04/16/13 • VIETNAMESE PANCAKES
From the March, 2013 Food and Wine
The arrival of warmer weather—or even the promise of it—invariably starts me yearning for the sort of spicy, exotic food I might encounter on a far-flung adventure somewhere. Most of the time it’s an urge I satisfy with a visit to a favorite Indian or Korean restaurant (I have a serious weakness for kimchee), though increasingly I’m experimenting with cooking these sorts of dishes myself. Often they’re way less complicated than I’d imagined, and the various ingredients are already sitting in the pantry. But if the recipe calls for a lot of items I don’t have or can’t source easily, I’m generally inclined to skip it—as much as I admire those who can make a day out of trekking to some out-of-the-way Asian market, that’s just not me. I’m in too much of a rush to get on with the cooking, and the eating! Happily, none of the steps associated with this recipe for Vietnamese pancakes—neither the shopping, nor the making—interfered with a speedy delivery to the table… or my mouth. What’s more, the end result presents just the sort of spicy, crunchy, juicy combo that’s the perfect accompaniment to a warm spring or summer night, not to mention an ice-cold bottle of beer!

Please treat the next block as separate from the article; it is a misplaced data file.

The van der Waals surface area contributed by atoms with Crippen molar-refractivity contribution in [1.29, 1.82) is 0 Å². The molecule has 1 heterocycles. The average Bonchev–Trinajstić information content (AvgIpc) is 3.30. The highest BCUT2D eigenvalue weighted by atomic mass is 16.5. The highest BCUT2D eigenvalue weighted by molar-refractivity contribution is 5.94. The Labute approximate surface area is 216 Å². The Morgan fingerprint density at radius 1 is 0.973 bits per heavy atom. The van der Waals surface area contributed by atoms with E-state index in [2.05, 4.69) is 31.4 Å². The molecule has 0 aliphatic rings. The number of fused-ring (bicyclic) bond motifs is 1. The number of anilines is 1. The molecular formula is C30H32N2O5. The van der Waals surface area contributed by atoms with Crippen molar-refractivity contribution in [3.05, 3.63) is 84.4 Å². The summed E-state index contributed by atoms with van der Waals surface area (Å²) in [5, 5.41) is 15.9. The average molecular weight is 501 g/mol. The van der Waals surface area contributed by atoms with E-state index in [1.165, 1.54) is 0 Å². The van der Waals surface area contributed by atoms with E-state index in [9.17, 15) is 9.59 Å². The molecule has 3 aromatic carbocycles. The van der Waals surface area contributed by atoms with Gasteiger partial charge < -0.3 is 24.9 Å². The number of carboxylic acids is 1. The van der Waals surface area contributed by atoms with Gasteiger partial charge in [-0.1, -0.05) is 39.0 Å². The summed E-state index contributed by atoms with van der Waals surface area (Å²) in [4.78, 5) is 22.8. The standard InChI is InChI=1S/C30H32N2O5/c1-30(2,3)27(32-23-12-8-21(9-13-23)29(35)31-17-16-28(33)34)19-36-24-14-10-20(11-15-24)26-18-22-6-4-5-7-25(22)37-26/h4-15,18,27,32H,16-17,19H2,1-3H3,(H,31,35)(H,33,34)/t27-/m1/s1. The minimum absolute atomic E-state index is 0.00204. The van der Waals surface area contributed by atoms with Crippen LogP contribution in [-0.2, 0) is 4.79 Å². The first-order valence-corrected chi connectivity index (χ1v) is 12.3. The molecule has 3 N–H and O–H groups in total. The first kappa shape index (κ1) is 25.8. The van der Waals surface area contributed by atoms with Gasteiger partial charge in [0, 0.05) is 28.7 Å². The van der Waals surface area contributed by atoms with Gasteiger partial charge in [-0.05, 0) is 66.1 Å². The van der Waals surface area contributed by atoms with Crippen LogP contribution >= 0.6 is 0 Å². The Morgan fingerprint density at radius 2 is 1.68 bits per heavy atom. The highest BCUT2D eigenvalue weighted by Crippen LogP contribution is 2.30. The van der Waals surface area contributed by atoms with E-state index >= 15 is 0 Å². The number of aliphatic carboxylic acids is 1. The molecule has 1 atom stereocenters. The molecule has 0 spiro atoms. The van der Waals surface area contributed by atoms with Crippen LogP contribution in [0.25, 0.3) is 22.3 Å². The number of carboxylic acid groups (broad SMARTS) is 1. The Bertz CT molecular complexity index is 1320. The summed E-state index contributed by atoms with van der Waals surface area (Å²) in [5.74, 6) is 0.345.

First, I should clarify that the word “pancake” here is more in keeping with the French version of the dish (i.e., a crêpe) than it is the American variety. Many years ago, when I was studying in Paris for a semester, one of my favorite meals (and one of the few I could actually afford) was a crêpe wrapped around a few thin slices of ham and a tangle of grated Gruyère cheese. This pancake is a little like that, but heartier, and with a pronounced Asian twist, thanks to the presence of ingredients such as pork, shrimp, mushrooms, and onions, and to a tangy dipping sauce. That crêpe-connection, however, doesn’t mean making this recipe requires anything as “advanced” as a specialized crêpe pan—in fact, it’s best made using that staple of virtually every modern home kitchen: a large, nonstick skillet. Similarly, the most complex (if you can even call it that) items called for by the recipe are rice flour and Asian fish sauce, both of which are widely available at most markets. In other words, just exotic enough to make my mouth water, but not so exotic that I’d have to rebuild my kitchen to produce them.